Neutron Diffraction

  • Hans Frauenfelder
Part of the Biological and Medical Physics, Biomedical Engineering book series (BIOMEDICAL)


X-rays are scattered by atomic electrons, neutrons by atomic nuclei. The two techniques are not in competition; they are complementary. Because neutron sources are many orders of magnitude weaker than X-ray sources, it is likely that neutron scattering will not be used for routine structure determination but will be important for the determination of the position of the crucial hydrogen atoms. The following discussion is brief; details can be found in a number of books, reviews, and papers [1]–[5].


Atomic Nucleus Neutron Scattering Neutron Source Nuclear Force Atomic Electron 
These keywords were added by machine and not by the authors. This process is experimental and the keywords may be updated as the learning algorithm improves.


Unable to display preview. Download preview PDF.

Unable to display preview. Download preview PDF.


  1. 1.
    G. E. Bacon. Neutron Diffraction, 3rd edition. Clarendon, Oxford, 1975.Google Scholar
  2. 2.
    A. A. Kossiakoff. Neutron protein crystallography. Ann. Rev. Biophys. Bioeng., 12:159–82, 1983.CrossRefGoogle Scholar
  3. 3.
    B. P. Schoenborn and R. B. Knott, editors. Neutrons in Biology. Plenum Press, New York, 1996.Google Scholar
  4. 4.
    H. B. Stuhrmann. Unique aspects of neutron scattering for the study of biological systems. Rep. Prog. Phys., 67:1073–1115, 2004.ADSCrossRefGoogle Scholar
  5. 5.
    B. P. Schoenborn and R. Knott. Neutron sources. In M. G. Rossmann and E. Arnold, editors, International Tables for Crystallography, Vol. F, Chapter 6.2. Kluwer Acad. Publishers, Dordrecht, 2001, pp. 133–142.Google Scholar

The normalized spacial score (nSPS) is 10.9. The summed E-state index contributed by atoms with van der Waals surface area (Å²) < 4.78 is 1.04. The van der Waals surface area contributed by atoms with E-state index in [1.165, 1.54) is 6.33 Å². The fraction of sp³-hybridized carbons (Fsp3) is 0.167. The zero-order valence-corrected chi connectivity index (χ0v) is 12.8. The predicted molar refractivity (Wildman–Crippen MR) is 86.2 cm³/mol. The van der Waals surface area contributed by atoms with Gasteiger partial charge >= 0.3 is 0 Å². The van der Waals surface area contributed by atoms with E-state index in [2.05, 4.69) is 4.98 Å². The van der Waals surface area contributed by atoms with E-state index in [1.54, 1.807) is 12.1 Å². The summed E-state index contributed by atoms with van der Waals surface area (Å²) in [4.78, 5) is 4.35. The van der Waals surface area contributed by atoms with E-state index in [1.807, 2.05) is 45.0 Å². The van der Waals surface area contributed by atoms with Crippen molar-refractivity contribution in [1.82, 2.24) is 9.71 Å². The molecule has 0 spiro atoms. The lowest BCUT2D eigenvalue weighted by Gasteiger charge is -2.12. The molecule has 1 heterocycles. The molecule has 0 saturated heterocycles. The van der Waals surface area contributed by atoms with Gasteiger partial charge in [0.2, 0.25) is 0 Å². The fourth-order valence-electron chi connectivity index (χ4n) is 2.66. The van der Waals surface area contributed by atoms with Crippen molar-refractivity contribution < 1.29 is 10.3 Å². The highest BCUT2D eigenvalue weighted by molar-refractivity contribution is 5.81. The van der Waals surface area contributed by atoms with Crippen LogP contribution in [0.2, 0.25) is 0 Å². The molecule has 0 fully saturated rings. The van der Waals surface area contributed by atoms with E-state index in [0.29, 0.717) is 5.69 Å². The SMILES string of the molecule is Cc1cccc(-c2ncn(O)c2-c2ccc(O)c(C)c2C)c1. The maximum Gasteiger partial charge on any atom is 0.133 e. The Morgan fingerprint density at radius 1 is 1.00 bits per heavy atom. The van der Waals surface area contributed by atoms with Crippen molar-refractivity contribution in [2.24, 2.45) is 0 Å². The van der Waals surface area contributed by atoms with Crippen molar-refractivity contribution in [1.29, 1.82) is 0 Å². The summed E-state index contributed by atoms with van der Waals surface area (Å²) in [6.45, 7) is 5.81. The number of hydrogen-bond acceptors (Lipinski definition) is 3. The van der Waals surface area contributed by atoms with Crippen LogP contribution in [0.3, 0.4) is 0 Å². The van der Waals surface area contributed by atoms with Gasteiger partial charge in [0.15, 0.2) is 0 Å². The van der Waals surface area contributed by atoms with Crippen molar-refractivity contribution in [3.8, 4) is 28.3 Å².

6. 6.
    P. Langan, G. Greene, and B. P. Schoenborn. Protein crystallography with spallation neutrons:The user facility at Los Alamos Neutron Science Center. J. Appl. Crystallography, 37:24–31, 2004.CrossRefGoogle Scholar
  7. 7.
    F. Shu, V. Ramakrishnan, and B. P. Schoenborn. Enhanced visibility of hydrogen atoms by neutron crystallography on fully deuterated myoglobin. Proc. Natl. Acad. Sci. USA, 97:3827–77, 2000.Google Scholar
  8. 8.
    T. Chatake, A. Ostermann, K. Kurihara, F. G. Parak, and N. Niimura. Hydration in proteins observed by high-resolution neutron crystallography. Proteins: Structure, Function, and Bioinformatics, 50:516–23, 2003.CrossRefGoogle Scholar
  9. 9.
    M. P. Blakeley, A. J. Kalb (Gilboa), J. R. Helliwell, and D. A. A. Myles. The 15–The 15–K neutron structure of saccaride-free concavalin a. Proc. Natl. Acad. Sci. USA, 101:16405–10, 2004.ADSCrossRefGoogle Scholar

Copyright information

© Springer Science+Business Media, LLC 2010

Authors and Affiliations

  • Hans Frauenfelder
    • 1
  1. 1.Theory DivisionLos Alamos National LaboratoryLos AlamosUSA

Personalised recommendations